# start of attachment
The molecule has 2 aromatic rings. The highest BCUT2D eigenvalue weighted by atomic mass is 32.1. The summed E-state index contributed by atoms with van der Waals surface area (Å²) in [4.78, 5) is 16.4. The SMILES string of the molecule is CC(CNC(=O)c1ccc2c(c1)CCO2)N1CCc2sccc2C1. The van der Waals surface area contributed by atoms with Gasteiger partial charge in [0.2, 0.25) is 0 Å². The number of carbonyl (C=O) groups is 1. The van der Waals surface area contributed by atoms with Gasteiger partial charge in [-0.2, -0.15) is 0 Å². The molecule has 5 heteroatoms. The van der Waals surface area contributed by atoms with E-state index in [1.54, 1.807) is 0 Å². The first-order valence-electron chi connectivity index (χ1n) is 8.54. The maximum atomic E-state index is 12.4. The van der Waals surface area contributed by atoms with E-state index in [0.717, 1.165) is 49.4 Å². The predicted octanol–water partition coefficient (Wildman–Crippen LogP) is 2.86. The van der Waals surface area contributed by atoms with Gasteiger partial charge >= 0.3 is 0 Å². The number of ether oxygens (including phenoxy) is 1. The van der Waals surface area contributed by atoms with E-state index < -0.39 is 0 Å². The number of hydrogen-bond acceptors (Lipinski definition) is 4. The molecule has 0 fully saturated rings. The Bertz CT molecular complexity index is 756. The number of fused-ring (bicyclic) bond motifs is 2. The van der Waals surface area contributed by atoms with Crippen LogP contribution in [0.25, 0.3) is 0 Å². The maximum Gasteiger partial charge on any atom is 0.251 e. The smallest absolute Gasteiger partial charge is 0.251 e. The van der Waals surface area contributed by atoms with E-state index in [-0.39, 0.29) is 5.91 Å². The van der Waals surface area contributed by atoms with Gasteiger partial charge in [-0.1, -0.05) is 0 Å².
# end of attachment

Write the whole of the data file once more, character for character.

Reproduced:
The molecule has 2 aromatic rings. The highest BCUT2D eigenvalue weighted by atomic mass is 32.1. The summed E-state index contributed by atoms with van der Waals surface area (Å²) in [4.78, 5) is 16.4. The SMILES string of the molecule is CC(CNC(=O)c1ccc2c(c1)CCO2)N1CCc2sccc2C1. The van der Waals surface area contributed by atoms with Gasteiger partial charge in [0.2, 0.25) is 0 Å². The number of carbonyl (C=O) groups is 1. The van der Waals surface area contributed by atoms with Gasteiger partial charge in [-0.2, -0.15) is 0 Å². The molecule has 5 heteroatoms. The van der Waals surface area contributed by atoms with E-state index in [1.54, 1.807) is 0 Å². The first-order valence-electron chi connectivity index (χ1n) is 8.54. The maximum atomic E-state index is 12.4. The van der Waals surface area contributed by atoms with E-state index in [0.717, 1.165) is 49.4 Å². The predicted octanol–water partition coefficient (Wildman–Crippen LogP) is 2.86. The van der Waals surface area contributed by atoms with Gasteiger partial charge >= 0.3 is 0 Å². The number of ether oxygens (including phenoxy) is 1. The van der Waals surface area contributed by atoms with E-state index < -0.39 is 0 Å². The number of hydrogen-bond acceptors (Lipinski definition) is 4. The molecule has 0 fully saturated rings. The Bertz CT molecular complexity index is 756. The number of fused-ring (bicyclic) bond motifs is 2. The van der Waals surface area contributed by atoms with Crippen LogP contribution in [0.25, 0.3) is 0 Å². The maximum Gasteiger partial charge on any atom is 0.251 e. The smallest absolute Gasteiger partial charge is 0.251 e. The van der Waals surface area contributed by atoms with E-state index in [-0.39, 0.29) is 5.91 Å². The van der Waals surface area contributed by atoms with Gasteiger partial charge in [-0.1, -0.05) is 0 Å².